Commentary - 03/18/2008

Trying Not To Be Cryptic

Yesterday I received an interesting email from a respected site visitor. He said, "I'm still trying to figure out how the crises are engineered, because to me your articles are a little cryptic!" He was refering to these commentaries:

03/16/2008 - Owning The U.S. In Fee Simple
03/14/2008 - Bear Stearns - Why?
03/12/2008 - Scientifically-Created Depressions [And Why!]
I'd like to share my response here because perhaps there are others who think I'm "cryptic." Please understand I'm not offended in the least, but greatly appreciate that someone took the time to email me and let me know that I'm not being clear enough in my writing.

Here's what I wrote back (and more):

Sorry, but I did not intend to be cryptic. I don't know EXACTLY who's doing what to whom. They'd probably kill me if I really knew the answer.

The point is that someone or some group turns on the credit tap and then years later, decides at some point to turn it off. It's really our government's responsibility to keep this from happening, but it's obvious that not enough people in Congress vote in the public's interest. In both 1907 and 2007, journalist reported that happening. They just didn't (or won't) pinpoint who. Doesn't matter.

For example, let's say you controlled the dams of the Colorado River on the U.S. side and you decided to let enough water flow so that Mexican farms could prosper downstream across the border. Supposed you loaned them all the money they wanted to build up their farms and the towns nearby. Let's say you also had agents sell those loans to pension funds, insurance funds and others in Mexico at very attractive rates. Then once you had all the cash you figure you could collect, you started slowly turning off the water supply. Of course, you would make it look like a naturally occurring event. Besides, how could they prove it? They're on the other side of the border.

The farms would start to be less productive. Slowly the farms would be foreclosed because there was no longer any profit left over to pay off the loans. The towns would suffer losses, too. Obviously the pension funds, insurance funds, and others don't want to be in the farming business, so they're happy to sell, to another one of your agents, the properties that they had foreclosed. They wouldn't know anything about you directly. Obviously, since no farming could take place anymore, you would then be indirectly buying the land back for a very small percentage of the original loan. Maybe 2 cents on the dollar. With border patrol and/or military support, there's nothing the Mexicans could really do about it anyway.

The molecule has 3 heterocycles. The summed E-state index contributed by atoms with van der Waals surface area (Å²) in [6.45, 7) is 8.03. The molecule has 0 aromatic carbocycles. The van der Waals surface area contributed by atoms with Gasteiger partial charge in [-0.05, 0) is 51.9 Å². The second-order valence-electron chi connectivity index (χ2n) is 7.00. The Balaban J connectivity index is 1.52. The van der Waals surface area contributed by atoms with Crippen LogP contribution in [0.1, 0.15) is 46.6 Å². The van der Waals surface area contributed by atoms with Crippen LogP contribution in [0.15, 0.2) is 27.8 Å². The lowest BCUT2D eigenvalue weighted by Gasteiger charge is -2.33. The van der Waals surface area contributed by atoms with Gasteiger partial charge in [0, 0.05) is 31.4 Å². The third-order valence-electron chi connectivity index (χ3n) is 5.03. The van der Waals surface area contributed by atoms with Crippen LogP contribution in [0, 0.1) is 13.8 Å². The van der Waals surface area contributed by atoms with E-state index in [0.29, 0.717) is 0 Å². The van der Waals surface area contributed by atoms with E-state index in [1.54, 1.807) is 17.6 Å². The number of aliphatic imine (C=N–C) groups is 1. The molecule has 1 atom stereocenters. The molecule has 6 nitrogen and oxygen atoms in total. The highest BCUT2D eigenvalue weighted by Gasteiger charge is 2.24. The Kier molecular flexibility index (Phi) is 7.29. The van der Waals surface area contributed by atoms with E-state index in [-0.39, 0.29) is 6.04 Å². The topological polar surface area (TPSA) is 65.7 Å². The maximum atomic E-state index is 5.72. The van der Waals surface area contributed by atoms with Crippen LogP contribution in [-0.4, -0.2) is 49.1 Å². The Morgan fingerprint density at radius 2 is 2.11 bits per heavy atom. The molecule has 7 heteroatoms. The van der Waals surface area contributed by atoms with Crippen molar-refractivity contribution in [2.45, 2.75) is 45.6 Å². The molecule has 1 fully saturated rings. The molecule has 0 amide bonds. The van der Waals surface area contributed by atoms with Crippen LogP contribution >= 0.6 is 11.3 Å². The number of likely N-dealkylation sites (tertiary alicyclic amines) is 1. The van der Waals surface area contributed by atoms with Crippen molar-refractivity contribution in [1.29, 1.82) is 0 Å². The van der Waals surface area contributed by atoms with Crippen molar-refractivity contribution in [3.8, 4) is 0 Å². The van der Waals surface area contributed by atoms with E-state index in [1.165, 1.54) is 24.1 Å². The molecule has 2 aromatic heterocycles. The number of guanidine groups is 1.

Then after you had slowly bought up most of the land (your agent WERE those fund's saviour), you let the water slowly start flowing again. Slowly you start selling the land again via other agents to prospective farmers again, loaning them as much money as they wanted. As they prospered, more land would be sold at higher prices. More loans were made again to rebuild the towns. More loans were then sold to pension funds, insurance funds and others through another agent.

This goes on for a long enough time for most people to forget what had happened before. They laughed at the old-timers that remembered. Almost everyone now thinks, "Oh, it'll never happen again." Then one of your heirs slowly turn the water off again. And the scam gets repeated.

Now all you have to do is imagine this scenario happening to any nation with a privately-owned central bank. Perhaps the only way to win is not to play, or trade, with those agents. Our problem is that all their lies make it really hard to avoid being part of the trap.

I hope this helps. Although Sometimes The Dragon Wins, perhaps with this knowledge, we won't be the ones who lose, simply because we didn't play its game.


Unfortunately, this example may be a little too real. However, everything above is and was meant to be fiction.
Why the Colorado River Doesn't Meet the Sea
Heavily used Colorado River gives last drops to Mexican farm fields
Sharing Colorado River Water: History, Public Policy and the Colorado River Compact

2008 by Edward Ulysses Cate
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